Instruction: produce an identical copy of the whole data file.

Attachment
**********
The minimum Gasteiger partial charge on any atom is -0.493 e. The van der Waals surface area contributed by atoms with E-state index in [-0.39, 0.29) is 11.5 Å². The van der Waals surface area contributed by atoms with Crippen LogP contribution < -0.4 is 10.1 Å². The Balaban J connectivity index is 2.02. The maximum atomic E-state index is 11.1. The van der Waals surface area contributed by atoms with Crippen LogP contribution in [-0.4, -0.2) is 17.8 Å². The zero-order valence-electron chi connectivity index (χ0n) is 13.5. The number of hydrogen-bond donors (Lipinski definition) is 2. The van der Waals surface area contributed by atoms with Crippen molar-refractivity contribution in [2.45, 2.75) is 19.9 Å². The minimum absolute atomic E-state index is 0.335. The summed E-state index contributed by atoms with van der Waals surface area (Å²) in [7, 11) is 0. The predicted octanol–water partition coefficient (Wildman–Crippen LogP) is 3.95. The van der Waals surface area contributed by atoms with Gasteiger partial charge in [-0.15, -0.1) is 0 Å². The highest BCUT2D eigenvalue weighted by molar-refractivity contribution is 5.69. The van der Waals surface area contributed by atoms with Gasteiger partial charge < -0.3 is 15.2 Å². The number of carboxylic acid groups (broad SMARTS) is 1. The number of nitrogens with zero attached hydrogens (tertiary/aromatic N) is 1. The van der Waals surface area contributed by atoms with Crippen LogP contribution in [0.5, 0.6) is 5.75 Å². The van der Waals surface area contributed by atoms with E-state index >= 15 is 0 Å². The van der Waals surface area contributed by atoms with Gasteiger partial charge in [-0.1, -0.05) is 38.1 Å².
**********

The minimum Gasteiger partial charge on any atom is -0.493 e. The van der Waals surface area contributed by atoms with E-state index in [-0.39, 0.29) is 11.5 Å². The van der Waals surface area contributed by atoms with Crippen LogP contribution < -0.4 is 10.1 Å². The Balaban J connectivity index is 2.02. The maximum atomic E-state index is 11.1. The van der Waals surface area contributed by atoms with Crippen LogP contribution in [-0.4, -0.2) is 17.8 Å². The zero-order valence-electron chi connectivity index (χ0n) is 13.5. The number of hydrogen-bond donors (Lipinski definition) is 2. The van der Waals surface area contributed by atoms with Crippen molar-refractivity contribution in [2.45, 2.75) is 19.9 Å². The minimum absolute atomic E-state index is 0.335. The summed E-state index contributed by atoms with van der Waals surface area (Å²) in [7, 11) is 0. The predicted octanol–water partition coefficient (Wildman–Crippen LogP) is 3.95. The van der Waals surface area contributed by atoms with Gasteiger partial charge in [-0.15, -0.1) is 0 Å². The highest BCUT2D eigenvalue weighted by molar-refractivity contribution is 5.69. The van der Waals surface area contributed by atoms with Gasteiger partial charge < -0.3 is 15.2 Å². The number of carboxylic acid groups (broad SMARTS) is 1. The number of nitrogens with zero attached hydrogens (tertiary/aromatic N) is 1. The van der Waals surface area contributed by atoms with Crippen LogP contribution in [0.5, 0.6) is 5.75 Å². The van der Waals surface area contributed by atoms with E-state index >= 15 is 0 Å². The van der Waals surface area contributed by atoms with Gasteiger partial charge in [-0.1, -0.05) is 38.1 Å².